Infernum - The Curse
Sound Riot Records
Symphonic / Atmospheric Black Metal
7 songs (31:30)
Release year: 2006
Infernum, Sound Riot Records
Reviewed by Kayla
Crap of the month

Infernum has had a strange history. Founded in 1992 by then-vocalist, guitarist and bassist Anextiomarus and drummer Tom Balrog, Infernum released a couple albums with session players (including Rob Darken (Graveland) on keyboards), lost their drummer, was disbanded sometime in the mid-90s, then was re-formed in 2002 with Anextiomarus as the only original member, who subsequently committed suicide in 2004 after recording The Curse. The rest of the band managed to secure a deal with Sound Riot Records to release said album, which is how it managed to come across my desk.

The Curse is bookended with intro and outro tracks, both of which consist mostly of atmospheric noises meant to convey a sense of evil and foreboding. Unfortunately, this turns out to be the first place Infernum falls short; instead of sounding like the proper background for a Satanic invocation (Invocation being, appropriately enough, the title of the intro track; it features a very sincerely spoken prayer to the aforementioned Lord of Lies), it ends up sounding more like one of those CDs of spooky noises to play for the neighbor children on Halloween. In addition, the track itself is twice as long as it has to be; it begins to drag at two minutes, and by the time it reaches three, you’re giving thanks to the dark lord for the existence of the “skip track” button. Three minutes of spooky synth noises don’t usually hold much interest by themselves, and unfortunately, the synth components of The Curse never improve. To the contrary, they only become worse and more prominent as the album progresses.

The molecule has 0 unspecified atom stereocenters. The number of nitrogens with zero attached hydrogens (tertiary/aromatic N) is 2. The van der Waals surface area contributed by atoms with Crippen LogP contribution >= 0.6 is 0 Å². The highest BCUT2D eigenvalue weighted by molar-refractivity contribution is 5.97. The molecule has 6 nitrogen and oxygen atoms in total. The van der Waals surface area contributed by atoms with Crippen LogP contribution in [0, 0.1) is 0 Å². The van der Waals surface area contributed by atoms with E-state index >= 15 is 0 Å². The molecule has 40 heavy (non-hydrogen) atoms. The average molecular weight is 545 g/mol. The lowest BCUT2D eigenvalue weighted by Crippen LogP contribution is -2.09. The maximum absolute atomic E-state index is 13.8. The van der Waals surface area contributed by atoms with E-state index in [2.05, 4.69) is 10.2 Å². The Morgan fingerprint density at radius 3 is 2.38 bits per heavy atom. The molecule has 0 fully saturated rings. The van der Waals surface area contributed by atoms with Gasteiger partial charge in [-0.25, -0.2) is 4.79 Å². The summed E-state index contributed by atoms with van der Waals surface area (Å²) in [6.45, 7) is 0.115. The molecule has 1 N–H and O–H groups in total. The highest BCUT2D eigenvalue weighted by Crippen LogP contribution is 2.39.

Once the album begins in earnest, the second big weakness becomes apparent as the production falls flat on its face. The synth has become the focal point almost by default; it carries the largest part of the melody and is extremely high in the mix, dominating the guitars, which are little more than a buzzing drone. While this kind of sound can be extremely effective in creating a depressive atmosphere (plenty of funeral doom bands have done so), Infernum don’t quite manage it (due in large part to the extreme cheesiness of the synth, as mentioned before). With the exception of Storm Rider, there’s nary a riff in sight, only prolonged notes and a few melodies attempting to be delicate and evil. The drums are also quite high in the mix, and have a tinny tone which, again, can be used effectively in raw black metal, but the level of skill Charon uses to weld the sticks is low enough that it makes the whole endeavor sound amateurish rather than raw.

However, The Curse is not without its values. Anextiomarus is no slouch behind the mic most of the time, with a full, well-developed screech. His delivery is well-timed for the most part, and while there’s no melody and only a basic rhythm to the vocal line, the rest of the music is sparse enough that it ends up complementing rather than detracting from it. However, Storm Rider, The Crock Of The Gold and Pagan also involve some clean vocals, which sound like nothing so much as a bad Dracula impression, trying overly hard to be creepy and evil. This might be due to the production; the clean female vocals in Pagan suffer from an odd tone quality as well, sounding nasally and whiny.

In the end, Infernum have put out something probably better left buried. Atmospheric does not mean a lack of musical definition, nor is it usually advisable to put a synth in charge of carrying the bulk of the melody, especially when it sounds more at home in a paper mache jack o’ lantern than a black metal album. I’m loathe to call albums out-and-out failures, but The Curse seems to merit it. Better luck next time.

Important Note: Neither Kayla nor Metal Reviews approve or condone any of the ideologies promoted and supported by any National Socialist Black Metal band; even though the intention of this review is to portray the musical quality of the album, it is the duty of Metal Reviews to explicitly express its firm stance againts any form of discrimination.

Killing Songs :
Kayla quoted 30 / 100
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